KAMPALA, Uganda—Former Sen. John Edwards of North Carolina, the 2004 Democratic vice-presidential nominee who's widely expected to make a run for the presidency in 2008, completed his first visit to Uganda on Monday in what he called an effort to draw attention to one of the world's most neglected refugee crises.
Edwards' visit was sponsored by the New York-based International Rescue Committee, whose officials took him to IRC projects in the district of Kitgum, where nearly all the people live in government camps, and outside the town of Lira, where some people displaced by warfare have begun returning to their homes.
A two-person film crew that Edwards brought with him from the United States shadowed him throughout his visit.
Edwards said the most haunting moment of his visit was the desperate look he saw in the eyes of an 8-year-old orphan girl he met under a mango tree. Rebel fighters had killed her parents, and she'd been adopted by a local family. Like nearly 2 million others, they fled their homes to escape the fighting and live in a camp where getting food, water and other basic needs is a daily struggle.
"It was painful to see a child that age—about the age of my daughter Emma Claire—and the difference in their eyes was like night and day," Edwards said, hours before boarding a plane to return to the United States.
A mysterious rebel group known as the Lord's Resistance Army has engaged in a 20-year campaign of murder and mutilation across northern Uganda, a lush, rural country roughly the size of Oregon. The rebels have abducted some 30,000 boys and girls to serve as soldiers or sex slaves, and have robbed thousands more of their parents.
In recent weeks, negotiations between the rebels and the Ugandan government have brought the best hopes for peace since the war began. But Edwards said that the challenges won't end with a peace deal.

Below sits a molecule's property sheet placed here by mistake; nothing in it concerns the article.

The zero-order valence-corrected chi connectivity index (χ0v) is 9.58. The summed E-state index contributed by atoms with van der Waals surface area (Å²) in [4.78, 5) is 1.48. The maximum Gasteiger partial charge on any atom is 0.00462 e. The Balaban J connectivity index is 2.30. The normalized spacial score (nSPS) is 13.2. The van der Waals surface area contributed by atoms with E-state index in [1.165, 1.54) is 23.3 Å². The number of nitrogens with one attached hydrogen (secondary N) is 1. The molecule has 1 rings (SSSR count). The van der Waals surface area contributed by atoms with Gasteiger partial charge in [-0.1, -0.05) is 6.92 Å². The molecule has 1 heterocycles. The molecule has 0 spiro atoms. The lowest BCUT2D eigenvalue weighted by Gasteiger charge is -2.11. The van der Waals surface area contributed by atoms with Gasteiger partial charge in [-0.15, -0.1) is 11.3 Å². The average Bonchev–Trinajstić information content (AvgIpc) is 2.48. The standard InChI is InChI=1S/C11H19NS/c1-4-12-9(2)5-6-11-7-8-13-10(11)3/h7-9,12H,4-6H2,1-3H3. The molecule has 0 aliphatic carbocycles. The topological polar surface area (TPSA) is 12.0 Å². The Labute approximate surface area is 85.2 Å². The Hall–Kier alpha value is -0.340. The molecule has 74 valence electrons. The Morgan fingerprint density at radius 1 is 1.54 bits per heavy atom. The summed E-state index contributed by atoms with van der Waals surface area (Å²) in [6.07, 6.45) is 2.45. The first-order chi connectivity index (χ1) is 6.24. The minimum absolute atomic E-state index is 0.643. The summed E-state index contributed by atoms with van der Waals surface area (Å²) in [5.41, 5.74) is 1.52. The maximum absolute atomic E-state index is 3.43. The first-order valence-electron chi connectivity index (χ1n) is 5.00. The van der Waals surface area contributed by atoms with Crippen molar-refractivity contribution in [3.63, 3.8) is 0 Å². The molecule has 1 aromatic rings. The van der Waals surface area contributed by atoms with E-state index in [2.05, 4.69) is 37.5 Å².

"People are worried about their needs once that transition occurs," Edwards said at his hotel in Kampala, the capital. "Are they going to have decent water? How far away is it going to be? Are they going to be able to put their kids in school?"
"World attention has not caught up to the problems of northern Uganda," the Lira district chairman, Franco Ojur, told the IRC delegation on Sunday.
For Edwards, who's scheduled to travel to Beijing later this month, the trip might help burnish his image should he make a presidential run. Edwards' lack of foreign policy experience hurt his campaign for the 2004 presidential nomination, and he's spent a substantial amount of time overseas since he left the Senate in an effort to erase that deficit.
Edwards has been campaigning hard on behalf of Democratic candidates for Congress throughout the United States. On Wednesday, two days before leaving for Uganda, he was in Virginia stumping for Democratic Senate hopeful Jim Webb.
Edwards—whose 2004 stump speech reminded everyone that he was "the son of a mill worker"—has emphasized poverty issues. He said he found similarities between poor communities in the United States and the wretched state of Uganda's camps, where the IRC estimates that 900 people each week die of malaria and other preventable diseases.
"The spirit of people having a very, very hard time is exactly what I've seen in people living in poverty in America," he said.
(c) 2006, McClatchy-Tribune Information Services.
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